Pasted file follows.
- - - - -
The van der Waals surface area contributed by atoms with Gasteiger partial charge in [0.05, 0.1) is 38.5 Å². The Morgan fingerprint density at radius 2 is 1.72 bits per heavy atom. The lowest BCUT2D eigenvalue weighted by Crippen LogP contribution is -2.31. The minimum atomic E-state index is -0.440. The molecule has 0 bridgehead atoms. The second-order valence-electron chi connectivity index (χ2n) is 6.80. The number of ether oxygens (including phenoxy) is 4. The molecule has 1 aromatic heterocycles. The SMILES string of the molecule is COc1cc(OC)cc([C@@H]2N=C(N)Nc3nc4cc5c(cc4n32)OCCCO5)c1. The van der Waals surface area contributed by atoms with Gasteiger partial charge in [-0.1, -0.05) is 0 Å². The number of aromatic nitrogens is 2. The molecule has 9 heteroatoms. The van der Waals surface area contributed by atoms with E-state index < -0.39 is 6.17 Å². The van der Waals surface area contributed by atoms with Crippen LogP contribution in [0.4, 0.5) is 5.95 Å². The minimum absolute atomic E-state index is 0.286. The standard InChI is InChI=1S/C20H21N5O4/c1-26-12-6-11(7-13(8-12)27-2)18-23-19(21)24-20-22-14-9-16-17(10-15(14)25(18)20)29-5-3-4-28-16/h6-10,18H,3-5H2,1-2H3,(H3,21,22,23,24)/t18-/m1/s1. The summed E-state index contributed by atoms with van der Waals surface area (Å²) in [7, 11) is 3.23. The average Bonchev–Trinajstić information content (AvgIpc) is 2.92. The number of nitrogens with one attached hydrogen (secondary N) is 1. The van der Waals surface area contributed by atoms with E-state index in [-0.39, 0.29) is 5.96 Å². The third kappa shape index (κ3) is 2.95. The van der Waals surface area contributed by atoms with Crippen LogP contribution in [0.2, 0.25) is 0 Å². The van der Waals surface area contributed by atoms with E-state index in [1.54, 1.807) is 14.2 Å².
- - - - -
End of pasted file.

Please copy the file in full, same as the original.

The van der Waals surface area contributed by atoms with Gasteiger partial charge in [0.05, 0.1) is 38.5 Å². The Morgan fingerprint density at radius 2 is 1.72 bits per heavy atom. The lowest BCUT2D eigenvalue weighted by Crippen LogP contribution is -2.31. The minimum atomic E-state index is -0.440. The molecule has 0 bridgehead atoms. The second-order valence-electron chi connectivity index (χ2n) is 6.80. The number of ether oxygens (including phenoxy) is 4. The molecule has 1 aromatic heterocycles. The SMILES string of the molecule is COc1cc(OC)cc([C@@H]2N=C(N)Nc3nc4cc5c(cc4n32)OCCCO5)c1. The van der Waals surface area contributed by atoms with Gasteiger partial charge in [-0.1, -0.05) is 0 Å². The number of aromatic nitrogens is 2. The molecule has 9 heteroatoms. The van der Waals surface area contributed by atoms with E-state index < -0.39 is 6.17 Å². The van der Waals surface area contributed by atoms with Crippen LogP contribution in [0.4, 0.5) is 5.95 Å². The minimum absolute atomic E-state index is 0.286. The standard InChI is InChI=1S/C20H21N5O4/c1-26-12-6-11(7-13(8-12)27-2)18-23-19(21)24-20-22-14-9-16-17(10-15(14)25(18)20)29-5-3-4-28-16/h6-10,18H,3-5H2,1-2H3,(H3,21,22,23,24)/t18-/m1/s1. The summed E-state index contributed by atoms with van der Waals surface area (Å²) in [7, 11) is 3.23. The average Bonchev–Trinajstić information content (AvgIpc) is 2.92. The number of nitrogens with one attached hydrogen (secondary N) is 1. The van der Waals surface area contributed by atoms with E-state index in [-0.39, 0.29) is 5.96 Å². The third kappa shape index (κ3) is 2.95. The van der Waals surface area contributed by atoms with Crippen LogP contribution in [0.2, 0.25) is 0 Å². The van der Waals surface area contributed by atoms with E-state index in [1.54, 1.807) is 14.2 Å².